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Stone houses in a village in Colleta di Castelbianco, Italy

Colleta di Castelbianco, Italy

Medieval European houses

Houses in the Middle Ages were different from Roman houses in several ways. One important change was that more people lived in small villages for safety, instead of in farmhouses on their own land.

Roman houses
Northern European houses
History of houses
Medieval architecture
All our medieval Europe articles

How did people heat houses?

Another change was that more people used fireplaces and chimneys to heat their houses and to cook on, instead of an open fire in the middle of the room. This made houses a little less smoky than they had been before (but they were still pretty smoky in the winter!).

Invention of chimneys
Hypocaust heat
Who invented the bellows?
History of fire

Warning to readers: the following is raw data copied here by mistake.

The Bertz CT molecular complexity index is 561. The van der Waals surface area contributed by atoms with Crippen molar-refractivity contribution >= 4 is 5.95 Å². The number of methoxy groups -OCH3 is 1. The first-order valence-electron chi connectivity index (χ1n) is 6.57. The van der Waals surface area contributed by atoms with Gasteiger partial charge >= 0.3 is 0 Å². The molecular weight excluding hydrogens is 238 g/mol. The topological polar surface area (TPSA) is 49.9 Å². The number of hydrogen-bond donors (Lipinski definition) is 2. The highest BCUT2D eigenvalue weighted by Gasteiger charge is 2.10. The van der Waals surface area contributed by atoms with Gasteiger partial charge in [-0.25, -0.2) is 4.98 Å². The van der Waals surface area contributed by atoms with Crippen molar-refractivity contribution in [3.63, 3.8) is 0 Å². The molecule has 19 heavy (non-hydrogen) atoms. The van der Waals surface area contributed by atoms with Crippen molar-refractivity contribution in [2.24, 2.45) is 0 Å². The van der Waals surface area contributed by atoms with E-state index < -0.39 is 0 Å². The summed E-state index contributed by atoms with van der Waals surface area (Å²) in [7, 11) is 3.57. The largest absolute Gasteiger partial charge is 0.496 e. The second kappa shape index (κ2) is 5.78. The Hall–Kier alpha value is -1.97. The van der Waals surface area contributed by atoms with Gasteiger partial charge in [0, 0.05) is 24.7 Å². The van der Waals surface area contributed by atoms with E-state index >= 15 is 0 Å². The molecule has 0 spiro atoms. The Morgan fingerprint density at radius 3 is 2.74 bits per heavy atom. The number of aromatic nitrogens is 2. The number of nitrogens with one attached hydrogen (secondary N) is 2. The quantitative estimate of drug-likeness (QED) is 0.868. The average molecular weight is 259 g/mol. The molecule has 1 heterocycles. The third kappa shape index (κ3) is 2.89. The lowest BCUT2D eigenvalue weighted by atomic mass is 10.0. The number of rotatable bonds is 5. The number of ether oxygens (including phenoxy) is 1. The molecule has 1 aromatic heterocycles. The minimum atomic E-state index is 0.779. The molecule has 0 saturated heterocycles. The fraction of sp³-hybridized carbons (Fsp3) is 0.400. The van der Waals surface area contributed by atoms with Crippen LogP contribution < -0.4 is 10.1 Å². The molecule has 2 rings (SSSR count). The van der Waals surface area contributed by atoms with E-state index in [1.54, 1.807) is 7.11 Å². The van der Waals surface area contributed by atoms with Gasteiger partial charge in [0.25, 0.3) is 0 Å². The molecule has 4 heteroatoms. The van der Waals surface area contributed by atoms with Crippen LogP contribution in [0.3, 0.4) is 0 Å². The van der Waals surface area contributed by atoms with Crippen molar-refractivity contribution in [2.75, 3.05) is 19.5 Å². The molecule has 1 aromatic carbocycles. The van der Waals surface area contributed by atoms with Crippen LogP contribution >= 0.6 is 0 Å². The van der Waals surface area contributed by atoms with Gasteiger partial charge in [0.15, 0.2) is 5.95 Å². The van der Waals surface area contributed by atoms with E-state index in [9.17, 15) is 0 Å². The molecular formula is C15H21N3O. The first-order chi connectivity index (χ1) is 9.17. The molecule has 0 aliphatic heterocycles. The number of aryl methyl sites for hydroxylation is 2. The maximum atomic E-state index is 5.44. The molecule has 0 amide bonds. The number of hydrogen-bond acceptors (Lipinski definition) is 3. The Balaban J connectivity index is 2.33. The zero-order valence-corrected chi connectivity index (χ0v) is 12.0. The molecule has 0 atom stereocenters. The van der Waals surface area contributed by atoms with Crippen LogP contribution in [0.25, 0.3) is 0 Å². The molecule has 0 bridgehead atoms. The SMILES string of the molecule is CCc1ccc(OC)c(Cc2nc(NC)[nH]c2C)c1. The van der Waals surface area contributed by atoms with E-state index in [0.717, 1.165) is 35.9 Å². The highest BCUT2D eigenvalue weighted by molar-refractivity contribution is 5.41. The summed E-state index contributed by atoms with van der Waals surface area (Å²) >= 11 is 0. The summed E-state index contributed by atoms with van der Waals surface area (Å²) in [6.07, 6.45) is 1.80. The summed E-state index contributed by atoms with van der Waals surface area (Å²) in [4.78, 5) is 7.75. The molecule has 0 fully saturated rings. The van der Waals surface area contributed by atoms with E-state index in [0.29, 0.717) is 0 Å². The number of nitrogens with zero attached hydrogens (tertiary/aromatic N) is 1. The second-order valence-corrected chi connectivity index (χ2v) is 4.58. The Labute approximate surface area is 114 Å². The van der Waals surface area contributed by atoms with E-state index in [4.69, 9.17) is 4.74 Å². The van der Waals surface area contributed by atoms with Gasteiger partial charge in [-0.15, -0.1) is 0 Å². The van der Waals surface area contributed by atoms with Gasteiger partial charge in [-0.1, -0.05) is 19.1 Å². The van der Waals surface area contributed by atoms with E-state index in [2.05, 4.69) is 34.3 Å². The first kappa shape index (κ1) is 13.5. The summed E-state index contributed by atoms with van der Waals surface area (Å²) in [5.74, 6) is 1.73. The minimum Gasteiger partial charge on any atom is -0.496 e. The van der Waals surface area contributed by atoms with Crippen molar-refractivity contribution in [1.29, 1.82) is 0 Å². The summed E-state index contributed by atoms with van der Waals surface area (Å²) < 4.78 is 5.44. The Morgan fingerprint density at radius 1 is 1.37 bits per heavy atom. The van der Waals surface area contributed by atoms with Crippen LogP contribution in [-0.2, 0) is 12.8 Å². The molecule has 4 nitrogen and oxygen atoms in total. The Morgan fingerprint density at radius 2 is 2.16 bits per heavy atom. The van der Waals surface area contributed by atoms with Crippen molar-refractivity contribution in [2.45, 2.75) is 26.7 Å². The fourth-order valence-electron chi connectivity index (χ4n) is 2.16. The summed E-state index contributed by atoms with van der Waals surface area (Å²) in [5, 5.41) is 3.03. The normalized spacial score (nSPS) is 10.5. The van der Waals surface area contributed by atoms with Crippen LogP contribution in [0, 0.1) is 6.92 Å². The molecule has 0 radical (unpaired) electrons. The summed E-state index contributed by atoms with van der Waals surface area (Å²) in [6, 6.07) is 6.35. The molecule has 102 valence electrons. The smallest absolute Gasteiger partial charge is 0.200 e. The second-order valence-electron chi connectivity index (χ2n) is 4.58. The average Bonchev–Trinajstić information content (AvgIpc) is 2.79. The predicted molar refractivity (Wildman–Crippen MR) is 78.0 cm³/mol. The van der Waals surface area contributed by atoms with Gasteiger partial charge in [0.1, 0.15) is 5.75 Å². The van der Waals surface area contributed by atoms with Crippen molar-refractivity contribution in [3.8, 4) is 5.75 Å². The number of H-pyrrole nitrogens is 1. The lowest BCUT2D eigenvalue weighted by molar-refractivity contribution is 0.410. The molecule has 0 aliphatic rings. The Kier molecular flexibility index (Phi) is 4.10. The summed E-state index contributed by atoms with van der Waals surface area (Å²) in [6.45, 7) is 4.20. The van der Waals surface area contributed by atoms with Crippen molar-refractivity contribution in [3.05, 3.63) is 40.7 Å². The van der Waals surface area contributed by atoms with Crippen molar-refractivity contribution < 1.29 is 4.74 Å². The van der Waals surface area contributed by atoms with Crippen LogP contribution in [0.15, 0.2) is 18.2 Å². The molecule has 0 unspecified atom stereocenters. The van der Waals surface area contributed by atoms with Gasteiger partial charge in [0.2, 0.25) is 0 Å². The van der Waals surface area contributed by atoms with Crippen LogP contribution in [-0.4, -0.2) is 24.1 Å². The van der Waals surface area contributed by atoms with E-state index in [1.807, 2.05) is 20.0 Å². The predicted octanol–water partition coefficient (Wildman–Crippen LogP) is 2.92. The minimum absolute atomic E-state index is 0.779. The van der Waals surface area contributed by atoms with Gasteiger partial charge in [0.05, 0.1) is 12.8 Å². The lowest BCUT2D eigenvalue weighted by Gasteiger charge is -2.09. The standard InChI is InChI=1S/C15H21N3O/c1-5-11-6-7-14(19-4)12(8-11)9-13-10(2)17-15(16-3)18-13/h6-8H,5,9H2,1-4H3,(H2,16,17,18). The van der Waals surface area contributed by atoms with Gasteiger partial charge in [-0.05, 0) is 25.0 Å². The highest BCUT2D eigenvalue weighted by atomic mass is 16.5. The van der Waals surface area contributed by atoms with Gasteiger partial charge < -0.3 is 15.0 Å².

Different kinds of houses

A house with dark wood beams and white plaster

A half-timbered house

In southern Europe (modern Italy and Spain and southern France), people continued to build their houses out of stone and mud brick, as they had under Roman rule. Most houses had roofs made of clay tiles. To make it easier to live in small villages that people could defend against attackers, the houses became narrow and tall, with little high windows.

What is mud brick?
What is limestone?
How about half-timbering?
Thatched roofs

Not so many medieval houses are still around in northern Europe, because people there mainly built in wood. That was because there was plenty of wood around, so it was cheaper to build in wood. Or, to save on wood, people sometimes built with half-timbering. Some houses had tile roofs, but many were thatched. Very few poor people had their own houses. Many poor people – especially young people – lived in rich people’s houses, as servants or farmhands or employees. Sometimes they had their own rooms, but often, as in Roman times, they slept on the floor.

Learn by doing: build a castle
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Bibliography and further reading about medieval architecture:

Medieval Architecture
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